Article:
I’m guessing that by now everyone has heard the big news, right? If not, here’s the gist of it: Facebook will decrease the organic reach of Facebook pages even more.
Yes, it’s happening.
In Mark Zuckerberg’s own words, Facebook is designed “to help people stay connected and bring us closer together with the people that matter to us”. Adam Mosseri, Head of News Feed at Facebook also spoke about meaningful interaction and about bringing people closer together.
As you can imagine, despite these carefully crafted words, outrage sparked.
People spoke of how much money they wasted on building pages with hundreds of thousands of fans. Others spoke about leaving Facebook altogether. And others spoke about Facebook simply wanting to get more money from ads.
At Idunn, the digital marketing agency I run, we also got a lot of questions from our social media management and marketing clients. [I’ll tell you what I answered and what we did for them below.]
Now that we’ve had some time to cool off, let’s see what we can really do about it (without spending a fortune, of course).
Is this really news?
I’m going to argue it’s not. We’ve known about this for quite a while. We’ve seen the organic reach decrease day after day.
Better yet, Adam Mosseri even references their experiments in October 2017 in his post from this January. If those tests didn’t make it clear that a big change for business pages was coming, I don’t know what would.
A report by BuzzSumo (published in August 2017) showed that the organic reach of pages has declined by more than 20 percent since the beginning of the year. And this is just one source. Multiple other people and companies made similar studies with similar results.
In fact, we now know that the organic reach has been constantly declining since 2012. Ogilvy even predicted a world with ZERO reach.
Did anyone really expect it to grow back?
I don’t think so!
Should we ditch business pages altogether?
Despite the rise of other social networks and the decline of organic reach, Facebook is still a goldmine for reaching both B2B and B2C customers. Marketers should continue to publish relevant content that gets the attention of their audience.
But how can you grab that attention now, you ask?
Well, let’s see.
How to survive in the era of almost zero organic reach on Facebook pages
You’ve got two important metrics now. To be fair, they were always important, but now they are crucial: comments and shares.
Comments show Facebook that people engage with your content, which will automatically boost the reach of your post. After all, if people like it, more should see it, right?
Shares also boost your reach because they help you get to the Facebook wonderland: the timelines of real people. You know, the type of users whose reach will increase.
Yes, it’s a Catch-22 situation: you have to be popular to gain popularity. It’s a virus that seems to be going around – Google also ranks websites that get a lot of visits higher.
But I digress.
It’s hard to get comments and shares when no one sees your content. However, every once in a while, you will manage to get the perfect recipe together. Look out for posts that spark comments (even one) and try to follow the same guidelines.
This should go without saying, but I’ll mention it anyway: NEVER leave a comment unanswered. Your goal is to keep the conversation going and get as much user-generated content as possible. For example: if someone comments “Lovely color” on a photo of one of your shades of lipstick, don’t just say “Thanks!” Ask them: “Did you try the matching nail polish?”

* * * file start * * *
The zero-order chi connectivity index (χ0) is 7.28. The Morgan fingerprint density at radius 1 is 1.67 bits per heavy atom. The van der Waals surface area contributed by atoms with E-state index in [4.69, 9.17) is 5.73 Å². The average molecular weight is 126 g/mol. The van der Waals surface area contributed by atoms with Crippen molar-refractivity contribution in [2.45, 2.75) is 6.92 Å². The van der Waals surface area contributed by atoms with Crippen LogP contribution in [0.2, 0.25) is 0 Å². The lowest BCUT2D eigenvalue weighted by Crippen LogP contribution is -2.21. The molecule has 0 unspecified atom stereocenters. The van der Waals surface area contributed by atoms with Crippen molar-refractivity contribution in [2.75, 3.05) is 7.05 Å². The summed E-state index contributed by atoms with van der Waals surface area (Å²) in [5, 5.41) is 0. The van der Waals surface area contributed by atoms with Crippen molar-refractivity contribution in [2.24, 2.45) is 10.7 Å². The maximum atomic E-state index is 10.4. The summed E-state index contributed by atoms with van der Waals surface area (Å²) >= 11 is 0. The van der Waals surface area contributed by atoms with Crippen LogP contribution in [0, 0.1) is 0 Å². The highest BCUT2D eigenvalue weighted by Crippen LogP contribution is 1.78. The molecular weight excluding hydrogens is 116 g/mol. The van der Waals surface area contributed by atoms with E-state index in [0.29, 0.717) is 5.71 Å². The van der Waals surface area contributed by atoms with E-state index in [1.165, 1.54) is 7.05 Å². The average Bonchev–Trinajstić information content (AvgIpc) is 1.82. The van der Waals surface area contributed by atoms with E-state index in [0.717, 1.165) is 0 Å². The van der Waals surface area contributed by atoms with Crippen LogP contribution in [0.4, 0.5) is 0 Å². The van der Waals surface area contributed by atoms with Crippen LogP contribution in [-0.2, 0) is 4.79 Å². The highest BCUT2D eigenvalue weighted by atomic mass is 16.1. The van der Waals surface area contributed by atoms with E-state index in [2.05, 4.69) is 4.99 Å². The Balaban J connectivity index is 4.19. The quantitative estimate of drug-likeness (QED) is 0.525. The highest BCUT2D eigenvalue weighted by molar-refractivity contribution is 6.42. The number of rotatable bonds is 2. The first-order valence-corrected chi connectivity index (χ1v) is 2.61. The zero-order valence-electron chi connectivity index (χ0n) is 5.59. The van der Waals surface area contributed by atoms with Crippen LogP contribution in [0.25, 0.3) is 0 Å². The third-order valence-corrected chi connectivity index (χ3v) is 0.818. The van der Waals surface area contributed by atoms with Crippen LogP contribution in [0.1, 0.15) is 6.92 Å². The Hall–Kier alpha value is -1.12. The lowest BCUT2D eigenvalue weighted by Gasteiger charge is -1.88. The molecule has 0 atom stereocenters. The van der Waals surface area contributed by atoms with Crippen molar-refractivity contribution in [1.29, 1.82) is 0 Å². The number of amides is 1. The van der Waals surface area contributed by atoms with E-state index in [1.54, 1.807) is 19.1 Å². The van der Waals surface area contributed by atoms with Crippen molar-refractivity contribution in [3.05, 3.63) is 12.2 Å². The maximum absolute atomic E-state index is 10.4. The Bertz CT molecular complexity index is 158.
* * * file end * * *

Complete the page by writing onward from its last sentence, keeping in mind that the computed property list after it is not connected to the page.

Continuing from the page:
Remember that when a user engages with your posts, the activity might appear in their friend’s feeds. This means more reach for you!
Whenever you see a post performing well, boost it. Even a smidge of budget can make a world of difference.
How to use your ads budget wisely
I promised I’d tell you how we changed the Facebook strategy for our clients.
Here’s the most important thing we did: we took the budget from page likes campaigns and moved it to boost posts. So far, we saw great results.
A lot of people who engaged with the paid posts also liked the page, so we also increased the number of fans this way. Of course, the cost per fan is much higher without a dedicated campaign, but we’re still shooting two birds with one (affordable) stone.
Next, we advised all our clients to focus on more video and, most importantly, live videos. As Mark Zuckerberg says in his post, they always generate engagement.
For local and brick and mortar businesses, the “Events” feature can be a true goldmine. Events pop up in feeds for people close to the venue, so it’s very important to use it as often as possible. [OK, don’t go overboard and make your regular opening hour a Facebook event.]
Additionally, you can get great traction with groups. They are less restrictive and you can tie your business page easily with a group. Be sure to promote your new group in Facebook live broadcasts to reach a broader audience.
Finally, use Messenger bots to drive real conversations. However, be wary of over-automation. You don’t want to alienate your fans!
Don’t put all your eggs in the same basket
Facebook is not real estate you own. No, not even your business page. You’ve literally built your house on someone else’s land. So you can’t make the rules.
Invest in other social networks, too. Experiment as much as you can and keep building awesome content everywhere! More than ever, the quality of the content you create (for social networks, as well as for your own website or blog) is crucial!